Tuesday, February 12, 2013

Review: Side Effects (2013)

* * * 1/2

Director: Steven Soderbergh
Starring: Rooney Mara, Jude Law, Catherine Zeta-Jones, Channing Tatum

“It’s the culture,” one character insists. He’s referring to the financial corporate culture which resulted in what he hopes is his temporary exile, but the line just as easily applies to other aspects of the world Steven Soderbergh’s Side Effects explores. It’s a world where there is a magic pill for every ailment, a first resort pushed by medical professionals who have a vested financial interest in ensuring that the pills become a part of the fabric of everyday life. It’s a world where everyone is out for him or herself and will find a way to justify the most extreme actions in the name of self-interest and preservation. Soderbergh’s final film – a genre bender which at various times takes the shape of a thriller, a medical drama, and a courtroom drama – is a good one, which is not only well-crafted but contains hidden depths.

Monday, February 11, 2013

Review: Identity Thief (2013)

* 1/2

Director: Seth Gordon
Starring: Jason Bateman, Melissa McCarthy

When in doubt, just throw in a throat punch. At least I assume that that was the strategy behind Identity Thief, an occasionally funny film that has the curious misfortune of being both over and underplotted. This is not a good film, nor is it a particularly good use of the talents of either Melissa McCarthy or Jason Bateman. What it is, is the very definition of a first quarter movie, the sort of thin, diversionary effort that will be forgotten before the next season even begins.

Saturday, February 9, 2013

Library Project: February 2 - 8

We're down to the bone as I watch the last few movies in my DVD collection. This week I've been watching films from a film noir anthology. Here's what I watched:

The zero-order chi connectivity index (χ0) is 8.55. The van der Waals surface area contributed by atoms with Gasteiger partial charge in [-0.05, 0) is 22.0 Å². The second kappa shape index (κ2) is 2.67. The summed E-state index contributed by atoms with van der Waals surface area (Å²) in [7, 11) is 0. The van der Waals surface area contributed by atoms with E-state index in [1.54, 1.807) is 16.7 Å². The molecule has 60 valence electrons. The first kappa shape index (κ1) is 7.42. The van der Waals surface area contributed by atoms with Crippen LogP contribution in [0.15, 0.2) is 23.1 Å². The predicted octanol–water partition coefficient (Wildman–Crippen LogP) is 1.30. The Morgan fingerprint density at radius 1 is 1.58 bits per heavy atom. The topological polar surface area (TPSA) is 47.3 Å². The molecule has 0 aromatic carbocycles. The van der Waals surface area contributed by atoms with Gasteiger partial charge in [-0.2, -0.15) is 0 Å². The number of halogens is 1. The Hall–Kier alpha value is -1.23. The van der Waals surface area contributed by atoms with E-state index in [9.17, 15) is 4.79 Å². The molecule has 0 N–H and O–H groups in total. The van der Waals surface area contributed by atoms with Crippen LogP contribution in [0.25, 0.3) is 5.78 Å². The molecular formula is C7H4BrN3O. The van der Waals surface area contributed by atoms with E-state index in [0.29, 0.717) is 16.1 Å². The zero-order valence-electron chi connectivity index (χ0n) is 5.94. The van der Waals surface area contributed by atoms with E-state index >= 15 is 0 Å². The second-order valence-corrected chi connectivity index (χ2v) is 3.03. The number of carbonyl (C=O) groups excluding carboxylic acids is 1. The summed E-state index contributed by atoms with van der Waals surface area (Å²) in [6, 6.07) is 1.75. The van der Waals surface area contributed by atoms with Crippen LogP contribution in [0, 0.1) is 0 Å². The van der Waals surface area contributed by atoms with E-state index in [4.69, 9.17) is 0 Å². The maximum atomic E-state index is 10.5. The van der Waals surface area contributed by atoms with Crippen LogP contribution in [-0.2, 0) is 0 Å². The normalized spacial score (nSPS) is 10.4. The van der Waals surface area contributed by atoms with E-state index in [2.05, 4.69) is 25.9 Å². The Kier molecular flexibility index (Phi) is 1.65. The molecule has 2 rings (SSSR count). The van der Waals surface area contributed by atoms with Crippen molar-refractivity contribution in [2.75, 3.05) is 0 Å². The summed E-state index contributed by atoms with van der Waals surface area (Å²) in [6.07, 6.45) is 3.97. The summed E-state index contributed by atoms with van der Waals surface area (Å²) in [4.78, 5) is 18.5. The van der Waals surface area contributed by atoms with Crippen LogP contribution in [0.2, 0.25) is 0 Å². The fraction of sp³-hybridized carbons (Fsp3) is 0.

February 4: The Strange Love of Martha Ivers (1946) - Kirk Douglas made his film debut here, immediately announcing himself as a star and a force to be reckoned with. Barbara Stanwyck takes the role of the eponymous Martha Ivers, an heiress who goes to great lengths to get what she wants. What she wants is Van Heflin, but what she wants even more is to ensure that he doesn't reveal what she thinks he knows about the true circumstances of her aunt's death.

February 5: He Walked By Night (1948) - A police procedural about the search for a cop killer. The film is, unfortunately, aggressively uncinematic, favoring the minutiae of police detective work over things like characterization and narrative tension.

February 7: Quicksand (1950) - Mickey Rooney stars as a garage mechanic who quickly descends into crime as a result of trying to impress the new femme fatale in town. The film isn't without its strengths, but it also features a shocking degree of narrative laziness, most notably when, for the sake of plot convenience, it has the femme fatale give up everything to the police as if she's been interrogated, even though the police have barely asked her any questions at all.

February 8: The Big Bluff (1955) - An inelegantly directed film about a conman who marries a dying heiress and then decides to speed up her demise so that he can ride off into the sunset with his mistress and his wife's money. The conman's final act comeuppance almost makes the film worth seeing, but not quite.

Friday, February 8, 2013

Friday's Top 5... Steven Soderbergh Films

#5: The Informant!